The need-to-know approach to the days ahead has me a bit nervous. As mentioned, the whole gravel / bikepacking thing is relatively new to me. While a mountain bike has been part of my life for decades, it wasn’t till the promise of a drop-bar bike that can ride any surface that I considered the genre. That said, the acquisition of my steel Norco Search gravel bike has transformed my cycling for the better. My annual time in the saddle time has easily quadrupled, and while I do have one overnighter under my belt, this adventure is sure to push my limits.
As it turns out, there is energy in company, and the kilometres tick off at an impressive pace. Pavement fades to gravel that goes on for hours. We roll past farmlands and into the forest, past lakes and rushing rivers. Lunch takes longer than it should; seriously, this is too easy. At this rate, we will be relaxing at our campsite with plenty of time to enjoy the sunset.
All is still on track as we roll into late afternoon. From here, our campsite is a couple of hours away as the crow flies. Unfortunately, fly we can not, and between us and our destination is a river that, try as we might, can’t be crossed. Time for plan B. While plan B will get us there, with daylight still on our side, we opt to divert to a more adventurous plan C. Plan C involves a hiking trail, which I quote, “Looked doable on Google Maps.”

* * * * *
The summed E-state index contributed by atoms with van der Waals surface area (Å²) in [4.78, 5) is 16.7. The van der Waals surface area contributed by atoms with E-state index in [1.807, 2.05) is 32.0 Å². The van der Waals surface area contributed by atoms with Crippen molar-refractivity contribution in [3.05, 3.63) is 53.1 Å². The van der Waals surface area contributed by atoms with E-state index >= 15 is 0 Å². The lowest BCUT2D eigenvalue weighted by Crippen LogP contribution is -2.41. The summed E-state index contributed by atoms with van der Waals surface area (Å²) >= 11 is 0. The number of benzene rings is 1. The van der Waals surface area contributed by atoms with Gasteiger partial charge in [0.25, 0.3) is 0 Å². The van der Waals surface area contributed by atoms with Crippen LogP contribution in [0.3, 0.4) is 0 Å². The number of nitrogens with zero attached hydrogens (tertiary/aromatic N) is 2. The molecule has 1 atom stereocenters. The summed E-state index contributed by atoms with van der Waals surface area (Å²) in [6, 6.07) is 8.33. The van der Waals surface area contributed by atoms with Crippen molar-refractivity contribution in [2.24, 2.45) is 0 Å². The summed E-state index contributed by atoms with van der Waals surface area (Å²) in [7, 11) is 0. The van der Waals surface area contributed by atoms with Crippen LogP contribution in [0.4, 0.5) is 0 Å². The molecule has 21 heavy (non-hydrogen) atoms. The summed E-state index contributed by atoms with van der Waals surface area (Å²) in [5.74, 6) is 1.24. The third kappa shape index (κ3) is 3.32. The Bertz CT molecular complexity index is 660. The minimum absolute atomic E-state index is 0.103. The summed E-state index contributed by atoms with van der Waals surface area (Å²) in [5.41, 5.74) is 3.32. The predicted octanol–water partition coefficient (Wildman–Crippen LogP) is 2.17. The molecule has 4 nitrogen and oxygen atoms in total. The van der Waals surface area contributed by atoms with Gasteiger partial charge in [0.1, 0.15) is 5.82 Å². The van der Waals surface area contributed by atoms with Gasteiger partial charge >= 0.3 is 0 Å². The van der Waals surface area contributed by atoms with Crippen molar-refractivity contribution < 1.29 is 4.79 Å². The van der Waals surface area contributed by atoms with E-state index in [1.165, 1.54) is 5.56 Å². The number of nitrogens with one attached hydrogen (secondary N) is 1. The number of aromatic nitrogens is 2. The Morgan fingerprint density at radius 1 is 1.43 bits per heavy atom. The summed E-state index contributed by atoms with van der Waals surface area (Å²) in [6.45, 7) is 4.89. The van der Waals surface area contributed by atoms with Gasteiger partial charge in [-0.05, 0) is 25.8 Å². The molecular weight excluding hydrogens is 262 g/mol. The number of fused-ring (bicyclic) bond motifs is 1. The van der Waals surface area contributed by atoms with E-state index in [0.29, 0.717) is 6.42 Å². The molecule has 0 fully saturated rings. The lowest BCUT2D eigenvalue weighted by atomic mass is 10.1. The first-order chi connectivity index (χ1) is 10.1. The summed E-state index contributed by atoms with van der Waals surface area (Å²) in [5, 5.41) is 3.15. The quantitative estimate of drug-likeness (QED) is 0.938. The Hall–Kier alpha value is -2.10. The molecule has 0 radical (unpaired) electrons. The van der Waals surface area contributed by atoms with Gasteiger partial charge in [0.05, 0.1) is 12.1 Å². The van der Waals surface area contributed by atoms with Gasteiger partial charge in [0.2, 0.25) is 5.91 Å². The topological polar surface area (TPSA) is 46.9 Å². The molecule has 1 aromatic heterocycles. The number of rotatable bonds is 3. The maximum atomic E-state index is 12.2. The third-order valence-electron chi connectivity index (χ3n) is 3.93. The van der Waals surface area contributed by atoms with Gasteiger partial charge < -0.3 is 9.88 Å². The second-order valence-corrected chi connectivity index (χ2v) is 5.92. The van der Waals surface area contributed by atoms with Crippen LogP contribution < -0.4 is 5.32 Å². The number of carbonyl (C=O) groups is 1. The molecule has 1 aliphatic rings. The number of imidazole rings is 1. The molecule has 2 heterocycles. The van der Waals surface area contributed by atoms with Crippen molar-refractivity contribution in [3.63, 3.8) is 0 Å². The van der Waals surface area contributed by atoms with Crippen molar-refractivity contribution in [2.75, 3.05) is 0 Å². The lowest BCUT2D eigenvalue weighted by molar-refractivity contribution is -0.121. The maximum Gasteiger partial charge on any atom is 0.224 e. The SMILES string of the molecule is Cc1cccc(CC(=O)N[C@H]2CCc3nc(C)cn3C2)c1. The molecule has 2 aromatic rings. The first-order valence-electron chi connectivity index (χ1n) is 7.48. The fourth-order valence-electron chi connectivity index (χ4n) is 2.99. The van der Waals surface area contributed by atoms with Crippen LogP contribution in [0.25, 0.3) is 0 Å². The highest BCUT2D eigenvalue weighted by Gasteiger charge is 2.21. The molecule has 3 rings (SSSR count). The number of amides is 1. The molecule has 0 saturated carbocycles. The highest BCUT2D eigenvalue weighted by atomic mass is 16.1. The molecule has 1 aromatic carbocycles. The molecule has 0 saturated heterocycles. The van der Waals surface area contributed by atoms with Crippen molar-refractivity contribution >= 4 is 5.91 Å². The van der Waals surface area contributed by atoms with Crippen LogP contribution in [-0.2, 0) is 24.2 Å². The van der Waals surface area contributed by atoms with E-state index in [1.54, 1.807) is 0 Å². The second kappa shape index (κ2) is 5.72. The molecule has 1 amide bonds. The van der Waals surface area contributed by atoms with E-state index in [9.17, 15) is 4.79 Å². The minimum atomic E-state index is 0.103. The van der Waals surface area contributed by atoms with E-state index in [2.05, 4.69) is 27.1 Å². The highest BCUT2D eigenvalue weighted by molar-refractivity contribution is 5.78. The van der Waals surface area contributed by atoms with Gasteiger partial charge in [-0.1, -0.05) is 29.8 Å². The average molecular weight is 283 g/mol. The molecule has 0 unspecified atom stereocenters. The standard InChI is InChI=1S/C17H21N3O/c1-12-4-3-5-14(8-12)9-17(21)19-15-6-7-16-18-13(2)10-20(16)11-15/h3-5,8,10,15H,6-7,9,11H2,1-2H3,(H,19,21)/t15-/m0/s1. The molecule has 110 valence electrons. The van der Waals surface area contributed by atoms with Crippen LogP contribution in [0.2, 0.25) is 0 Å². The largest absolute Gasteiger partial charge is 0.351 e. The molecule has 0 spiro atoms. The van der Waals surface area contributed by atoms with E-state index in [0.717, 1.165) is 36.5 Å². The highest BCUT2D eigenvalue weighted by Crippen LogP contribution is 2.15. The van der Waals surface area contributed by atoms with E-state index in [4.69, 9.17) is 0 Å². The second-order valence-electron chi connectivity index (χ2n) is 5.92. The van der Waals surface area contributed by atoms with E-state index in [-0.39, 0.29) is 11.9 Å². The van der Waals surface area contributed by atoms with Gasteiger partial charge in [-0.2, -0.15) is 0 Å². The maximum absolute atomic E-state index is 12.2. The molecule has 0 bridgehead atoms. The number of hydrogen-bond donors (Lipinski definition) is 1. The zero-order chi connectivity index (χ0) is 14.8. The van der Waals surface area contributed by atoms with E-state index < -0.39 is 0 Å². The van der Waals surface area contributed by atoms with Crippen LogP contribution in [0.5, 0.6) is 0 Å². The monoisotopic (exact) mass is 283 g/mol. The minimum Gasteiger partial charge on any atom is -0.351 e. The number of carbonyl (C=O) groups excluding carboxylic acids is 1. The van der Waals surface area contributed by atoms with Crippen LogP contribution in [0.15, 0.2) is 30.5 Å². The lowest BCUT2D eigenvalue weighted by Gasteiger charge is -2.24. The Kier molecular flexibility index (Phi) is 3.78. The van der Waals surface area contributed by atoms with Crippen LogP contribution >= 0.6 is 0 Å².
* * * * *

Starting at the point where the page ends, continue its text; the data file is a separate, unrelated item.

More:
Plan C starts with a hike-a-bike through a quagmire of mud. Hmmm. Once rolling again, spirits rise but not for long as the hiking trail becomes just that, and a tough one at that. We push, pull, and curse our fully loaded bikes up and down steep slippery slopes over rocks and fallen trees for the next two hours as the golden glimpses of the setting sun fade to dark. We pop out onto the highway in the dark, lights on, and a cloud of breath condensed by the cold night air.
We turn our attention to the community of Iron Bridge a couple of kilometres up the road. All we can hope for at this time of day, I mean night, is an open gas station. The sign in the window says, open; a tug on the door says not. Luckily, the station across the road welcomes us as its last customers of the day. We energize with coffee and sugar and push off into the night. One hour later, 140 kilometres and 12 hours into our day, finally at our campsite, we celebrate with a round of beers and cheers to a good day. We crawl into our sleeping bags and take in the star show above as sleep comes easy, and the morning comes fast.